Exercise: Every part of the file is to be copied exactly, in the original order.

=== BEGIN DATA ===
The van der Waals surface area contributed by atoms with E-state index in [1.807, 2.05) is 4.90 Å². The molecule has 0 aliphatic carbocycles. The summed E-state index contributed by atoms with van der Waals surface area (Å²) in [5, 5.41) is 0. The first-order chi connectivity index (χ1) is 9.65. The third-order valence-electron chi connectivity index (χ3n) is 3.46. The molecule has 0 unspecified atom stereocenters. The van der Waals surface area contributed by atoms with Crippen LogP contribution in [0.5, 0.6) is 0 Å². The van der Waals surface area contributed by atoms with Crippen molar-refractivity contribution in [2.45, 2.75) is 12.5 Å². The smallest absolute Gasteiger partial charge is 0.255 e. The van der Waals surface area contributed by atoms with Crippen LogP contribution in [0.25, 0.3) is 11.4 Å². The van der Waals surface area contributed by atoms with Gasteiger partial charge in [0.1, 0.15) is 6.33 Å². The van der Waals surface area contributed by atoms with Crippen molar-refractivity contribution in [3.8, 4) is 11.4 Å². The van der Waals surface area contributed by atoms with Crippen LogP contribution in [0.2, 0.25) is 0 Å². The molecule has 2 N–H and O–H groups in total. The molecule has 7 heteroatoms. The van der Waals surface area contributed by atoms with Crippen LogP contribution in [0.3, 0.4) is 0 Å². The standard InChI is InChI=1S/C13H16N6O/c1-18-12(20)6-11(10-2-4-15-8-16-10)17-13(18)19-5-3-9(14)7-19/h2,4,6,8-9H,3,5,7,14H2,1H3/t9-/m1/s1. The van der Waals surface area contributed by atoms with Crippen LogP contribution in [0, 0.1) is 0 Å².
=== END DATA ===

The van der Waals surface area contributed by atoms with E-state index in [1.807, 2.05) is 4.90 Å². The molecule has 0 aliphatic carbocycles. The summed E-state index contributed by atoms with van der Waals surface area (Å²) in [5, 5.41) is 0. The first-order chi connectivity index (χ1) is 9.65. The third-order valence-electron chi connectivity index (χ3n) is 3.46. The molecule has 0 unspecified atom stereocenters. The van der Waals surface area contributed by atoms with Crippen LogP contribution in [0.5, 0.6) is 0 Å². The van der Waals surface area contributed by atoms with Crippen molar-refractivity contribution in [2.45, 2.75) is 12.5 Å². The smallest absolute Gasteiger partial charge is 0.255 e. The van der Waals surface area contributed by atoms with Crippen LogP contribution in [0.25, 0.3) is 11.4 Å². The van der Waals surface area contributed by atoms with Gasteiger partial charge in [0.1, 0.15) is 6.33 Å². The van der Waals surface area contributed by atoms with Crippen molar-refractivity contribution in [3.8, 4) is 11.4 Å². The van der Waals surface area contributed by atoms with Crippen LogP contribution in [0.2, 0.25) is 0 Å². The molecule has 2 N–H and O–H groups in total. The molecule has 7 heteroatoms. The van der Waals surface area contributed by atoms with Crippen LogP contribution in [0.3, 0.4) is 0 Å². The standard InChI is InChI=1S/C13H16N6O/c1-18-12(20)6-11(10-2-4-15-8-16-10)17-13(18)19-5-3-9(14)7-19/h2,4,6,8-9H,3,5,7,14H2,1H3/t9-/m1/s1. The van der Waals surface area contributed by atoms with Crippen LogP contribution in [0, 0.1) is 0 Å².